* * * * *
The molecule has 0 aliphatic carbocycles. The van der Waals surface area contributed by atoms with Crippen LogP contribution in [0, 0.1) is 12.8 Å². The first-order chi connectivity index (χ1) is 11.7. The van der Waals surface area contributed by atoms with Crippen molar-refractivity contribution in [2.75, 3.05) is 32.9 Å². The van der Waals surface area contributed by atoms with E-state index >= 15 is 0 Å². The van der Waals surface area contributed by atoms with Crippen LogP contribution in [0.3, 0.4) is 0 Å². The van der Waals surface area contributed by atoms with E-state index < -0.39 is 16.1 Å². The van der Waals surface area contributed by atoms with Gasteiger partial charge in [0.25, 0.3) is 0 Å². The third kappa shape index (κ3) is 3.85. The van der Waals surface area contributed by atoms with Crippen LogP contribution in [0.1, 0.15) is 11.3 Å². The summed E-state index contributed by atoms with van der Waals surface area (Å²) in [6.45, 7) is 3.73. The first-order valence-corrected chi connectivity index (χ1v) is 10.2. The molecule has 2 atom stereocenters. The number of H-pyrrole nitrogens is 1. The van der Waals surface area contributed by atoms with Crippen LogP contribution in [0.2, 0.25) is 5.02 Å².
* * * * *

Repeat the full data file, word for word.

The molecule has 0 aliphatic carbocycles. The van der Waals surface area contributed by atoms with Crippen LogP contribution in [0, 0.1) is 12.8 Å². The first-order chi connectivity index (χ1) is 11.7. The van der Waals surface area contributed by atoms with Crippen molar-refractivity contribution in [2.75, 3.05) is 32.9 Å². The van der Waals surface area contributed by atoms with E-state index >= 15 is 0 Å². The van der Waals surface area contributed by atoms with Crippen LogP contribution in [0.3, 0.4) is 0 Å². The van der Waals surface area contributed by atoms with E-state index < -0.39 is 16.1 Å². The van der Waals surface area contributed by atoms with Gasteiger partial charge in [0.25, 0.3) is 0 Å². The third kappa shape index (κ3) is 3.85. The van der Waals surface area contributed by atoms with Crippen LogP contribution in [0.1, 0.15) is 11.3 Å². The summed E-state index contributed by atoms with van der Waals surface area (Å²) in [6.45, 7) is 3.73. The first-order valence-corrected chi connectivity index (χ1v) is 10.2. The molecule has 2 atom stereocenters. The number of H-pyrrole nitrogens is 1. The van der Waals surface area contributed by atoms with Crippen LogP contribution in [0.2, 0.25) is 5.02 Å².